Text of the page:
The turnoff from Loreto to San Javier is well marked and the highway is newly paved, our trip was off to a good start...
Shortly down the road and around a few bends however, the pavement suddenly became gravel, then dirt, and narrowed from two-lanes to one... just one of many washouts!
Major road construction! Note the hairpin turn in the center of the photo where we came head-to-head with one of the Baja 400 race cars. Fun and games on dirt roads!
This cute little road-side chappel along the road to San Javier (in a one-house town!) was decorated all pink inside, see next photo.
Inside of the two-pew chapel in the one-house town on the Road to San Javier.
Wild flowers were out in full bloom, including these hot pink coral bush and lavender-colored morning glories...
...and this bottle-brush type plant with white and pink “brushes”.
Streams flowed over the road in many places and we drove through at least ten fords along the way to San Javier.
Seconds after taking this photo a Baja 400 buggy zoomed around the blind corner towards us passing mid-ford, water flying!
Sprinkled here and there were cute little houses or ranchitos (little ranches) tucked into valleys along the way. This one was so beautifully painted we had to stop for a photo.
This mule was just one of the many animales we passed along the way including: cows, horses, goats and burros.
Interesting geology and beautiful scenery along the entire road to San Javier.
This was the biggest and deepest ford we crossed. Part way through we noticed fish swimming! After we crossed we looked back and noticed...
...these three Mexicans guys fishing along the banks of the stream, next to the road, crazy!
Many deep canyons lead straight down to palm lined oases in the valleys below.
One of the many, many shrines lining this road. We could easily see how and where cars have careened off the road. Many of their corners are banked the wrong way, potentially sending cars over the edge! Loreto is visible in the distance.
Another road-side shrine housing the Virgin of Guadeloupe, the patron saint of Mexico.
Post-hurricane, pavement washouts weren
The tiny town of San Javier (pop. 130) itself is literally made of two streets each about three blocks long with the Mission sitting at the end of town.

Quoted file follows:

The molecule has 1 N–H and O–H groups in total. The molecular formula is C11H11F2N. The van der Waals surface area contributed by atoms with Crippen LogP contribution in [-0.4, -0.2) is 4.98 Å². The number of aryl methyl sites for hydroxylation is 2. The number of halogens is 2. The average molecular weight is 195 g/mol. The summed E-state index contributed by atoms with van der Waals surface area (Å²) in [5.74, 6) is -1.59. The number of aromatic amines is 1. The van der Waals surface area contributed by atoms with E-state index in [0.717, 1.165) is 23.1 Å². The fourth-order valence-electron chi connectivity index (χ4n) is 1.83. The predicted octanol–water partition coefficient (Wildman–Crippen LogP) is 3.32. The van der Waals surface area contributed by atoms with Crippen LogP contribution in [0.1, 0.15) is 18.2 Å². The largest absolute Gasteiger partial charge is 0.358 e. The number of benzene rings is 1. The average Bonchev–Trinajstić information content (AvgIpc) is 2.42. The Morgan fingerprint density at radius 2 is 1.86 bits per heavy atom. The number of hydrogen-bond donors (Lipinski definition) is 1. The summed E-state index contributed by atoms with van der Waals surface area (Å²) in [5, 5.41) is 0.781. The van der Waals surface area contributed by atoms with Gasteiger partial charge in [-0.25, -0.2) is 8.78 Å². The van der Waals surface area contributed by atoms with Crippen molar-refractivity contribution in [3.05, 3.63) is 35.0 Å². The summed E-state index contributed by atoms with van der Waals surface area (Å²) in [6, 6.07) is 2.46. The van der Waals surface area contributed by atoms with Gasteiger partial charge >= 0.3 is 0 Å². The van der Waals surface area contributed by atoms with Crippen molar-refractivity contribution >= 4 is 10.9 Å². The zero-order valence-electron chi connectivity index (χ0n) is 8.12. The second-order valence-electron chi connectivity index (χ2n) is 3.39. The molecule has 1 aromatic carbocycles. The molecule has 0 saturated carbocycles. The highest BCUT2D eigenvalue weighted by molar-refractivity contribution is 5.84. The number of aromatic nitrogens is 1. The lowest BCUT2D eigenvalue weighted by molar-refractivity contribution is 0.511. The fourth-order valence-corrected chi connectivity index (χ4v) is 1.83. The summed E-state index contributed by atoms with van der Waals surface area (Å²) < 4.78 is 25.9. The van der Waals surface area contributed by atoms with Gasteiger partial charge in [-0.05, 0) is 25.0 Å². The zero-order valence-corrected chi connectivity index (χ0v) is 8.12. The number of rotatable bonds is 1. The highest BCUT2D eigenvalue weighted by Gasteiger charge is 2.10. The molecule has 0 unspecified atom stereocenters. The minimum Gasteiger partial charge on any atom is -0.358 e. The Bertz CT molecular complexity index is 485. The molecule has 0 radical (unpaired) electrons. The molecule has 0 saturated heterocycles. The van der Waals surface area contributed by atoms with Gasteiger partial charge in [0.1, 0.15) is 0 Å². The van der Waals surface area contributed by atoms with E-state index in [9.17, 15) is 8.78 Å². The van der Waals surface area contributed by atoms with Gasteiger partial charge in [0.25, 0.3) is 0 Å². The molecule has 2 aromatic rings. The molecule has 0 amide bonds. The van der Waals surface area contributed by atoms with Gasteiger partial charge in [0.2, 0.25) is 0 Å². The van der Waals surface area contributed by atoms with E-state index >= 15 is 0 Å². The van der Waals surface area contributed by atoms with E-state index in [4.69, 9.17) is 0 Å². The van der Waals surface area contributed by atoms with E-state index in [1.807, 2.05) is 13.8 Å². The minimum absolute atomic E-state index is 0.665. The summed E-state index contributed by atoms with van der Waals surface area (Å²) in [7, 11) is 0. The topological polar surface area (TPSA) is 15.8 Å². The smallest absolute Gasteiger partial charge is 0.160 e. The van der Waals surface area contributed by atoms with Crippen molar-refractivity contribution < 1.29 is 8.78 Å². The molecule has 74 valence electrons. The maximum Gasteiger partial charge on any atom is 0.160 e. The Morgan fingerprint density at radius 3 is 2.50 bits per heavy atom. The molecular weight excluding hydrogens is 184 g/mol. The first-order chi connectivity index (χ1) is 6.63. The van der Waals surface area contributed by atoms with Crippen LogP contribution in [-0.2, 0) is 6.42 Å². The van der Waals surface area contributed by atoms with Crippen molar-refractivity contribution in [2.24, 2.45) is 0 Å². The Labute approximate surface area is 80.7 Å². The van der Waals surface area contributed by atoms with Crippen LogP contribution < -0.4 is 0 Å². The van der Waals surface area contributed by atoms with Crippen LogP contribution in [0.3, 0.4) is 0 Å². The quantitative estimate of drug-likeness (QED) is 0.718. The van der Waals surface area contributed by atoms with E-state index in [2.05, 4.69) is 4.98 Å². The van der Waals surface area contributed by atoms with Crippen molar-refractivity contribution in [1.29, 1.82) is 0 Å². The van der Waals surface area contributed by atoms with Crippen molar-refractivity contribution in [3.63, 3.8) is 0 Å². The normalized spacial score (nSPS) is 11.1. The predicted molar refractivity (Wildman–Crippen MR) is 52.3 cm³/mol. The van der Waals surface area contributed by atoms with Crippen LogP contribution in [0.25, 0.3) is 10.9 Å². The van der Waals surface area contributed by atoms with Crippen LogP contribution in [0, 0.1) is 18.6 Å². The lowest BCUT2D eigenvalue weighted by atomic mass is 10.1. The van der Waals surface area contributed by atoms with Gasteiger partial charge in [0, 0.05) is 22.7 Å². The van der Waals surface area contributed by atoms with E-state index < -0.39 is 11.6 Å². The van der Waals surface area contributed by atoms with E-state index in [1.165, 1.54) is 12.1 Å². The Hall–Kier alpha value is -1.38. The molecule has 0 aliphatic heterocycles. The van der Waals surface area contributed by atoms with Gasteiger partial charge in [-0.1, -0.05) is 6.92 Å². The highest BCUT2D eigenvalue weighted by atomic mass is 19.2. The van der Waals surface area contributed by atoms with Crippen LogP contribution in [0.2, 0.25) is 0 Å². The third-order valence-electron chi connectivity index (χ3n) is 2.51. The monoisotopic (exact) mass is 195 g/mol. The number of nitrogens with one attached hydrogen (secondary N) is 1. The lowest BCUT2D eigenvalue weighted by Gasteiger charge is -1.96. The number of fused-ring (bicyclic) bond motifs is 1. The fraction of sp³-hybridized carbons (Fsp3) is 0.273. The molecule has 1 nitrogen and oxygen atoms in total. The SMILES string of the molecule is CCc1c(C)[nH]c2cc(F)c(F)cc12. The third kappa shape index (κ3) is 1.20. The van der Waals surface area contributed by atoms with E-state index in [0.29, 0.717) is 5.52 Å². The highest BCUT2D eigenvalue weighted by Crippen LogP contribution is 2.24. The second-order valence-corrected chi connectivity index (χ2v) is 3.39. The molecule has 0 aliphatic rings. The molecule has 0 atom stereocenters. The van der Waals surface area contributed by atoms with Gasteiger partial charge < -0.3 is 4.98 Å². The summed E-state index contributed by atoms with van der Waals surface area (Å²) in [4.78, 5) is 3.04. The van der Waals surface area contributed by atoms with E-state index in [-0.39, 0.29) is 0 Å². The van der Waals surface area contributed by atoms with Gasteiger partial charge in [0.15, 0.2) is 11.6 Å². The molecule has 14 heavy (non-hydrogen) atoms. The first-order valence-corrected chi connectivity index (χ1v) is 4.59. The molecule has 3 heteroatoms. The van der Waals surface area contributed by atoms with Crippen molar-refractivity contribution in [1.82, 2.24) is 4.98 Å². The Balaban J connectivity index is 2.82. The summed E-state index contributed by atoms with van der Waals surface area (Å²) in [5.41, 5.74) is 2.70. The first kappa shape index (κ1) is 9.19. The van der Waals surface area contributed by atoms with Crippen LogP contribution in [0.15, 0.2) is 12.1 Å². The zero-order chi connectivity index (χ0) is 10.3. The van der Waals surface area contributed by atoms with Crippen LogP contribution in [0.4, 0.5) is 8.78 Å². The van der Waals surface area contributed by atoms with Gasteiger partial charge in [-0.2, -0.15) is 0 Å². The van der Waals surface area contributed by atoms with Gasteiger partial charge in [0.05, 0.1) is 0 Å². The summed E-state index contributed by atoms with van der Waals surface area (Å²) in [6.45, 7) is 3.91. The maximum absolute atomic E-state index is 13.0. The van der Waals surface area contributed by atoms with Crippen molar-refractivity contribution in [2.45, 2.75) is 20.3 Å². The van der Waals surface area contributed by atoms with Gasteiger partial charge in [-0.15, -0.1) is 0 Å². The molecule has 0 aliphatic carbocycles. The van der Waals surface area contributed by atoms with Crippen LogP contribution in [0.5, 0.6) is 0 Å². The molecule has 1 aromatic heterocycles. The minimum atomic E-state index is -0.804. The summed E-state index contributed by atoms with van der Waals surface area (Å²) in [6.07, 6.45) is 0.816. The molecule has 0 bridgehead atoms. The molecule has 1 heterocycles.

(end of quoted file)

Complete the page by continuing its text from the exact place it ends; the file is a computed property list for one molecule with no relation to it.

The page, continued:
This cute flower cart in front of the mission boasts one of every type of native Baja flower blooming.
The second oldest mission in the Californias, Mission of San Javier (note the Asian influence above the door.)
Intricate wood carvings on the 300+ year old original massive wood doors.
When we first arrived we had the mission to ourselves...five minutes later it was full of tourists and Baja 400 racers stopping to pray. San Javier is considered the pride of Baja for this altar piece, and welcomes over 12,000 pilgrims from throughout Mexico each December 2nd, many of them on horseback.
Baja 400 race car drivers praying the day before the race.
Ornate ceiling inside of the Mission of San Javier.
Colorful votive candles light up the Mission of San Javier.
The Virgin of Guadeloupe, the patron saint of Mexico, adorning the wall of one of the ante-rooms in the Mission of San Javier.
Looking out a side door to the gardens beyond.
The 300+ year-old cemetery at San Javier Mission.
View of the mission from the gardens beyond the mission walls. The lemon trees were full of lemons!
This 300+ year old olive tree from the original gardens was huge and had sprouted many clones around it.
Couldn
The first wine (for "religious purposes" only. ;-) in the Californias was made right here by the San Javier monks, from grapes on these 300+ year-old grape vines, now intertwined around lime trees for support.
Heidi among the date palms in the San Javier gardens.
Kirk among the banana trees in the San Javier gardens. Besides bananas, the gardens grew lemons, limes, oranges, grapefruit, dates, olives, and grapes... and who knows what else for their daily sustenance.
One of the billions and billions of yellow mariposas migrating south through the Loreto area this past week.